This post does not concern the UU denomination, but focuses rather on classical unitarianism, the kind that came forth in New England in the 19th Century. These Unitarians diverged from conventional Christianity primarily if not exclusively in their rejection of the Trinity and/or the divinity of Christ.
This tradition has a long and honorable ancestry. Special mention here will go to:
The development of the Trinity at the Council of Nicea (325) was in large measure due to the rivaly between Christians who considered Christ, the son of God, as equal to God the Father (called Athanasians) and the followers of Arius, who believed that Christ was created by God.
Although the Council is generally thought to have settled the matter, that is not entirely true. The Arian party went into eclipse-- temporarily. Constantine, who had supposedly chosen the Trinity, soon changed his mind-- several times in fact. On his deathbed he was baptized by an Arian priest.
Over a period of time the Athanasians maintained the place of power in Rome and made the Trinity an obligatory doctrine for all Christians; they considered the Arian Christians to be 'heretics'. Meanwhile most of Europe was being evangelized-- by Arians.
In 410 the Visigoth, Alaric, an Arian Christian sacked Rome. His damage to the city was minimal, and he allowed the Roman religious authorities to continue with the activities of their church.
The Arian Visigoths and Vandals settled in North Africa where warfare between Arian and Roman Christians ensued for many years. The Romans eventually attained dominance, but "heretical" Arian Christians sprang up in various places in Europe throughout the history of Christianity. Look for example at Socianism.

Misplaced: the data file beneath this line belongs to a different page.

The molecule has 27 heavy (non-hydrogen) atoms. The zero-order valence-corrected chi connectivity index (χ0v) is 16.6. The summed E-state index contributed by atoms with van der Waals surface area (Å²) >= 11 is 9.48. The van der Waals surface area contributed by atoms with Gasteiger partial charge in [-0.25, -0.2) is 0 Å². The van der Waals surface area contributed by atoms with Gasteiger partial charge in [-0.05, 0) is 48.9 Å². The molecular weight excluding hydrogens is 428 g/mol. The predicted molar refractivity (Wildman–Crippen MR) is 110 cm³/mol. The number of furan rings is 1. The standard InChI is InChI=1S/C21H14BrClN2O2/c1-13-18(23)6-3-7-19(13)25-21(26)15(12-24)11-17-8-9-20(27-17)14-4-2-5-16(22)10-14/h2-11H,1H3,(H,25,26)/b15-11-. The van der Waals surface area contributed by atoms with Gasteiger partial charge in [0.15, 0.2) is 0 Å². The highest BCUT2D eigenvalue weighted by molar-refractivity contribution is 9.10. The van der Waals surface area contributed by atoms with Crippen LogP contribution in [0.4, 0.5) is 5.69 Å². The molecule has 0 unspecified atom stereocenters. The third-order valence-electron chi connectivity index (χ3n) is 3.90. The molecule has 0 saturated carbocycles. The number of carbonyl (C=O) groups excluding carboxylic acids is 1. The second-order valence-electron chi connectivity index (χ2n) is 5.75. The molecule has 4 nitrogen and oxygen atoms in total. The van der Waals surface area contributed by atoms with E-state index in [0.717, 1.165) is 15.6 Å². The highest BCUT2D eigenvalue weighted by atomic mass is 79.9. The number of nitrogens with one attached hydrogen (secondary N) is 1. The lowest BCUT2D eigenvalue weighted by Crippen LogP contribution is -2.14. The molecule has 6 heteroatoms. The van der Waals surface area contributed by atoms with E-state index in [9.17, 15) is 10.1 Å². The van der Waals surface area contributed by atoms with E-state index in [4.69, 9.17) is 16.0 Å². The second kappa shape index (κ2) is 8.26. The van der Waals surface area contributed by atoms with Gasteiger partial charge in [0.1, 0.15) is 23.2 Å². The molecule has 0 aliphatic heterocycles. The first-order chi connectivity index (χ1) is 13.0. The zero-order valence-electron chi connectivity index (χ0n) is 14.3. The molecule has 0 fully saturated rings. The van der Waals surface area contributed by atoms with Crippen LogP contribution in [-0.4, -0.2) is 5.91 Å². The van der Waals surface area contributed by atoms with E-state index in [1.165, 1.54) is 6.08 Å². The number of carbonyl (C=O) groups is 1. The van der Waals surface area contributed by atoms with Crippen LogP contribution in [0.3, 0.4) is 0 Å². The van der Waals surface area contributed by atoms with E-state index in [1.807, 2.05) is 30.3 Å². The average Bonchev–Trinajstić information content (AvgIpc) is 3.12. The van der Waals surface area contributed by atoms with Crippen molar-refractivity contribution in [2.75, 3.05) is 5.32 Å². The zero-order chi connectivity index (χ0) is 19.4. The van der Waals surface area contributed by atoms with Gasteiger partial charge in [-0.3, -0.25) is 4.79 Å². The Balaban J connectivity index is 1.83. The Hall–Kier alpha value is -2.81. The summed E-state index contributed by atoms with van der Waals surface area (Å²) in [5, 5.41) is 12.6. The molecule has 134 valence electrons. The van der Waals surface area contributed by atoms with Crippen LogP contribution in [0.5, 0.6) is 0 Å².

Mohammed is not commonly thought of as a unitarian, but his rejection of what he perceived as polytheism had a prominent role in the origin of his rival faith.
'Political theology' had played a big part in establishing the Nicene Creed and the Trinity. The same kind of political theology played a similar role in Mohammed's rejection of it: since Alexander the Great various human gods had been imposed on the Arabian and other Eastern cultures who came under Alexander's Empire. The deification of Jesus must have appeared to the Arabs much like the deification of Alexander and other 'god pretenders'; Mohammed chose strict monotheism: There is one God; his name is Allah. (Allah is the Arabian word for God; it is used by Christian Arabs as well as Moslem ones.)
Mohammed, and his followers, venerated (and still venerate) Jesus; they consider him the greatest of prophets after Mohammed. They consider Mohammed the last prophet: God had ordained that henceforth he would be worshipped in the ways Mohammed had designed-- and no other (not really that different from most Christian authorities!). Part of Mohammed's design was that Jesus will appear again at the last day.
A relatively small splinter group of Moslems believe they have directions from God to conquer the world and make it-- Moslem. A similar number of Christians have very similar ideas about their God.
The two best known early unitarians in England were Isaac Newton and John Locke.
In the 19th Century Unitarianism became one of many Christian denominations; The primary problem they had with conventional Christianity was trinitarianism and the deity of Christ.
John E. Clayton, my grandfather, was a founding member of the Unitarian Church in New Orleans, Descended from a long line of Quakers, then Methodists he left rural Concordia Parish as a young man to study law.
In N.O. he followed in the footsteps of Emerson to reject the Trinity-- and the divinity of Christ.
While he was there my father was born (1897). After getting his law degree he returned to practice law and politics in Concordia Parish. Becoming tubercular he took his family to Roswell and died there.
Many years later I passed through Roswell. I found his grave in a large Masonic lot, empty except for his body. I had an impulse to direct my own remains to that spot-- to keep him company. I am a unitarian in the sense that he was.